Unlike our ancestors whose lives revolved around the sun, we have light whenever we want it. In fact, today’s culture runs on electricity 24/7 and artificial light is the means by which work and play can continue around the clock.
_Yet, it could be that this endless supply of artificial light is what is contributing to the countless cases of insomnia that are being reported in our modern world. _
We are so used to flipping switches for light that it isn’t given much thought. Our exposure to artificial light is something we should start paying attention to if we are dealing with sleep issues. While society may have adjusted to the advent of electricity over the past 125 years, our bodies have not.
Science has been studying how artificial light exposure is harmful to our health, particularly sleep. What is known to date is that artificial light disrupts the body’s natural circadian rhythm, or the 24-hour cycle that the body operates on that is in line with solar day and night.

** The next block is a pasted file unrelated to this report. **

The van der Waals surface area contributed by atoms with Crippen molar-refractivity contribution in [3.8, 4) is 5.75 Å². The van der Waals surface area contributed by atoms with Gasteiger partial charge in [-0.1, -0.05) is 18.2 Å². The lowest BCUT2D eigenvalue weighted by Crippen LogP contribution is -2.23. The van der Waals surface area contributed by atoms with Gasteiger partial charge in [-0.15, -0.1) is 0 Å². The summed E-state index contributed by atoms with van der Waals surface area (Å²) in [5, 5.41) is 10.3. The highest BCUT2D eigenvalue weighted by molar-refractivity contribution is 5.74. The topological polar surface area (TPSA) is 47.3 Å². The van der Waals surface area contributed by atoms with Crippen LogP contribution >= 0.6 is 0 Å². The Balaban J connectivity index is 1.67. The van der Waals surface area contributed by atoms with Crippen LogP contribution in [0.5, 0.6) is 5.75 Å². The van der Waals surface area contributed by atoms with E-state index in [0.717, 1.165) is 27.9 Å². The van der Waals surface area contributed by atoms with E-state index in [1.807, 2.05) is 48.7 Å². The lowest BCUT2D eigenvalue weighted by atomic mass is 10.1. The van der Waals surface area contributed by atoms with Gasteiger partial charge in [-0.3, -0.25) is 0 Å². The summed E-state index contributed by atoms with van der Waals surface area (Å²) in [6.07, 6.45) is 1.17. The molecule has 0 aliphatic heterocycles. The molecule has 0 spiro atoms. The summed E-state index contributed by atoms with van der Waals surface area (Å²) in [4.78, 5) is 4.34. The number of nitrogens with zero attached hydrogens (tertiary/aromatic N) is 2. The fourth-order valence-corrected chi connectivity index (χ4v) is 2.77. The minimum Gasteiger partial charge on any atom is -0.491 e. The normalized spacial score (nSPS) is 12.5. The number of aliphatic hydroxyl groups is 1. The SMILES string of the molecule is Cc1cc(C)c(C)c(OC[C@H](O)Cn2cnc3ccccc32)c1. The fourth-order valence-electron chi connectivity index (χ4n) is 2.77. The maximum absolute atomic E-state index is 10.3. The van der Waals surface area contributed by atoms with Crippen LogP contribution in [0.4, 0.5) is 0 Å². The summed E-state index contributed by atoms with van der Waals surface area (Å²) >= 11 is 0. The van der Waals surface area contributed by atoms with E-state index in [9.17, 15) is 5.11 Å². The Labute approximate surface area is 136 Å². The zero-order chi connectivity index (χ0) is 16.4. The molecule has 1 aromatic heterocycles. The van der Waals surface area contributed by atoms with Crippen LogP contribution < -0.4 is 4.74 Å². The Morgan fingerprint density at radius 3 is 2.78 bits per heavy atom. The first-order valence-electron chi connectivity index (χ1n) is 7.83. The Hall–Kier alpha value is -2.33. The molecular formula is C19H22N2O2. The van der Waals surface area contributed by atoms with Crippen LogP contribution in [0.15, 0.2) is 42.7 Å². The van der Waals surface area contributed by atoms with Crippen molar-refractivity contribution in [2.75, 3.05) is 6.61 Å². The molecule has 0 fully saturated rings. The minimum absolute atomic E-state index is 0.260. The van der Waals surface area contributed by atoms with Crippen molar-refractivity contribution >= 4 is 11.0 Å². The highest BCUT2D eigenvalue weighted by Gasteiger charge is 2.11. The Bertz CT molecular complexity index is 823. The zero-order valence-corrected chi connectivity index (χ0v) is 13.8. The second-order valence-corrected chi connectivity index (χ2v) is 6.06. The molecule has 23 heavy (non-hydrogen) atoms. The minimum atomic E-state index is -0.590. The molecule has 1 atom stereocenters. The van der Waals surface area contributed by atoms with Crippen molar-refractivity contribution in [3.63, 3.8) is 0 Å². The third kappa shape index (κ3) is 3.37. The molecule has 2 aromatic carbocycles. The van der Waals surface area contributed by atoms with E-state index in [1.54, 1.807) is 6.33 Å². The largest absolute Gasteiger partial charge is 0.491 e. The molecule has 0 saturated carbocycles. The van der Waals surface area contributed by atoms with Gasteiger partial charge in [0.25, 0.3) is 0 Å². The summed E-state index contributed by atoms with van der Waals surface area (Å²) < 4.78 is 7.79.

Important biological processes are tied to the circadian rhythm including hormone regulation, immune function, digestion, and more. These finely tuned processes are influenced by the absence and presence of light.
When it comes to sleep, light alters the ebb and flow of the sleep hormone known as melatonin. This level naturally rises in response to darkness and it decreases when the body is exposed to light.
Too much exposure to light in the evenings via overhead lights, lamps, computers, television and other sources of light can delay the release of this sleep hormone – which in turn causes a shift to go on in the body’s sleep/wake cycle. This means that it may be difficult for you to fall asleep at night. Your body essentially doesn’t know if it is daytime or nighttime.
Insomnia, and other sleeping issues, may be helped by simply turning off the sources of light that electricity brings into our homes in the evenings.
A few common culprits:
- The TV
- Overhead lights
- Cellphones, tablets and computers
- Streetlights (invest in blackout curtains)
It's time to start looking at light and darkness as the medicine and therapy our bodies need to overcome sleep issues.
By turning off (or dimming) artificial light sources in the evenings you may be able to transition your body back to being able to self-regulate its sleep/wake cycle. Furthermore, the absence of artificial light may also cut down on your electricity expenses!
Martin is the creator of Insomnia Land’s free two week sleep training course. His course will teach you how to sleep better. Over 3,000 insomniacs have completed his course and 96 percent of graduates say they would recommend it to a friend.